Several physiological factors increase the risk of Pb-related health effects by contributing to increased blood Pb levels over those otherwise associated with a given Pb exposure (ISA, sections 3.2, 3.3 and 5.1). These include nutritional status, which plays a role in Pb absorption from the gastrointestinal tract (ISA, sections 3.2.1.2, 5.1, 5.3.10 and 5.4). For example, diets deficient in iron, calcium or zinc can contribute to increased Pb absorption and associated higher blood Pb levels (ISA, sections 3.2.1.2, and 5.1). Evidence is suggestive of some genetic characteristics as potential risk factors, such as presence of the δ-aminolevulinic acid dehydratase-2 (ALAD-2) allele which has been indicated to increase blood Pb levels or Pb-related risk of health effects in some studies (ISA, sections 3.3.2 and 5.1).

Risk factors based on increased exposure include spending time in proximity to sources of Pb to ambient air or other environmental media (e.g., large active metals industries or locations of historical Pb contamination) (ISA, sections 1.9.6, 3.7.1, 5.2.5 and 5.4). Residential factors associated with other sources of Pb exposure (e.g., leaded paint or plumbing with Pb pipes or solder) are another exposure-related risk factor (ISA, sections 3.7.1, 5.2.6 and 5.4). Additionally, some races or ethnicities have been associated with higher blood Pb levels, with differential exposure indicated in some cases as the cause (ISA, sections 5.2.3 and 5.4). Lower socioeconomic status (SES) has been associated with higher Pb exposure and higher blood Pb concentration, leading the ISA to conclude the evidence is suggestive for low SES as a risk factor (ISA, sections 5.3.16, 5.2.4 and 5.4). Although the differences in blood Pb levels between children of lower and higher income levels (as well as among some races or ethnicities) have lessened, blood Pb levels continue to be higher among lower-income children indicating higher exposure and/or greater influence of factors independent of exposure, such as nutritional factors (ISA, sections 1.9.6, 5.2.1.1 and 5.4).

In considering risk factors associated with increased Pb exposure or increased blood Pb levels, we note that the currently available evidence continues to support a nonlinear relationship between neurocognitive effects and blood Pb that indicates incrementally greater impacts at lower as compared to higher blood Pb levels (ISA, section 4.3.12), as described in section II.B.3 above. An important implication of this finding is that while children with higher blood Pb levels are at greater risk of Pb-related effects than children with lower blood Pb levels, on an incremental basis (e.g., per µg/dL), the risk is greater for children at lower blood Pb levels. This was given particular attention in the last review of the Pb NAAQS, in which the standard was revised with consideration of the incremental impact of air-related Pb on young children in the U.S. and the recognition of greater impact for those children with lower absolute blood Pb levels (73 FR 67002, November 12, 2008). Such consideration included a focus on those C-R studies involving the lowest blood Pb levels, as described in section II.A.1 above.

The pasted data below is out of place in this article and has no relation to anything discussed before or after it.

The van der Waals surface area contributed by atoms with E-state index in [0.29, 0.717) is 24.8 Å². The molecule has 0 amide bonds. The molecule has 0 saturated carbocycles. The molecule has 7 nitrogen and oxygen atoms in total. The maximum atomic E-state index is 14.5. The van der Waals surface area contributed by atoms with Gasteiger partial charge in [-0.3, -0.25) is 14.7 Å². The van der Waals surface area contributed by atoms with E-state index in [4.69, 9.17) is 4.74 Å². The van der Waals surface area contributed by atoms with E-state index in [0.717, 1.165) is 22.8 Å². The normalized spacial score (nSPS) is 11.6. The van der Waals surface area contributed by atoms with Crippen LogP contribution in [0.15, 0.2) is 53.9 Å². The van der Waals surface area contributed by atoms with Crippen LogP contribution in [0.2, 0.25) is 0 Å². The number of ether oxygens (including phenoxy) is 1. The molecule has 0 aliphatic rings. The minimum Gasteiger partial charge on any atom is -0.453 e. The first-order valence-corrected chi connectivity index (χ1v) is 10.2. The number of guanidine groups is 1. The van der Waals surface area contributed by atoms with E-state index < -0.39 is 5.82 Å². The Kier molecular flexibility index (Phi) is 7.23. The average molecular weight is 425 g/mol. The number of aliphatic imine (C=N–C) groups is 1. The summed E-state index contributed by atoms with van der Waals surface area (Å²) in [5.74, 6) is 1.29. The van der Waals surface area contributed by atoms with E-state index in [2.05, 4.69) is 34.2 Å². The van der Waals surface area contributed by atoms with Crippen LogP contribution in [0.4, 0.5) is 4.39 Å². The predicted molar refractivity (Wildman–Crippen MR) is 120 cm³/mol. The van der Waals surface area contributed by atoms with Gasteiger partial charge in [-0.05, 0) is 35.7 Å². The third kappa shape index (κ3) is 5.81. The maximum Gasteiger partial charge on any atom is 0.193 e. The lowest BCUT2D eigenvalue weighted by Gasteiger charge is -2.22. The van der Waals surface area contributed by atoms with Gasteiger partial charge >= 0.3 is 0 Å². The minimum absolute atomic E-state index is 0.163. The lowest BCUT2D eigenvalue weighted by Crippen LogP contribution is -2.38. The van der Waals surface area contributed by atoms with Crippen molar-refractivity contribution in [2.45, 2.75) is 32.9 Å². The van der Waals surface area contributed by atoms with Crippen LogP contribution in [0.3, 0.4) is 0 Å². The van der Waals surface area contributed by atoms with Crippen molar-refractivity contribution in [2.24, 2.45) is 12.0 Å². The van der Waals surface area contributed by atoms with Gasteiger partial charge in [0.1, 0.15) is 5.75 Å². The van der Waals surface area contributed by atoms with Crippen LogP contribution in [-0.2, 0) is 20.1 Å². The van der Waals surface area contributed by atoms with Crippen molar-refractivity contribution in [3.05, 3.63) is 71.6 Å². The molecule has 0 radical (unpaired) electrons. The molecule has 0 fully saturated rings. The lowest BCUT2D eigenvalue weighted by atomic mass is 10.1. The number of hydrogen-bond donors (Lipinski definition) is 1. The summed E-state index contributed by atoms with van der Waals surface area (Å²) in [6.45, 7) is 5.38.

In summary, the information newly available in this review has not appreciably altered our understanding of human populations that are particularly sensitive to Pb exposures. In the current review, as at the time of the last review of the Pb NAAQS, we recognize young children as an important at-risk population, with sensitivity extending to prenatal exposures and into childhood development. Additional risk factors for increased blood Pb levels include deficiencies in dietary minerals (iron, calcium and zinc), some racial or ethnic backgrounds,[39] and spending time in proximity to environmental sources of Pb or residing in older houses with Pb exposure related to paint or plumbing.[40] The currently available evidence continues to additionally suggest a potential for increased risk associated with several other factors, including older adulthood,[41] pre-existing disease Start Printed Page 297(e.g., hypertension), variants for certain genes and increased stress (ISA, section 5.3.4). As discussed above, we recognize the sensitivity of the prenatal period and several lifestages of childhood to an array of neurocognitive and behavioral effects, and we particularly recognize young children as an important at-risk population in light of current environmental exposure levels. Age or lifestage was used to distinguish potential groups on which to focus in the last review in recognition of its role in exposure and susceptibility, and young children were the focus of the REA in consideration of the health effects evidence regarding endpoints of greatest public health concern and in recognition of effects on the developing nervous system as a sentinel endpoint for public health impacts of Pb. This identification continues to be supported by the evidence available in the current review.

5. Potential Impacts on Public Health

There are several potential public health impacts associated with Pb exposure in the current U.S. population. In recognition of effects causally related to blood Pb levels somewhat near those most recently reported for today's population and for which the weight of the evidence is greatest, the potential public health impacts most prominently recognized in the ISA are population IQ impacts associated with childhood Pb exposure and prevalence of cardiovascular effects in adults (ISA, section 1.9.1). With regard to the latter category, as discussed above, the full body of evidence indicates a role of long-term cumulative exposure, with uncertainty regarding the specific exposure circumstances contributing to the effects in the epidemiological studies of adult populations, for whom historical Pb exposures were likely much higher than exposures that commonly occur today (ISA, section 4.4). There is less uncertainty regarding the exposure patterns contributing to the blood Pb levels reported in studies of younger populations (ISA, sections 1.9.4 and 1.10). Accordingly, the discussion of public health implications relevant to this review is focused predominantly on nervous system effects, including IQ decrements, in children.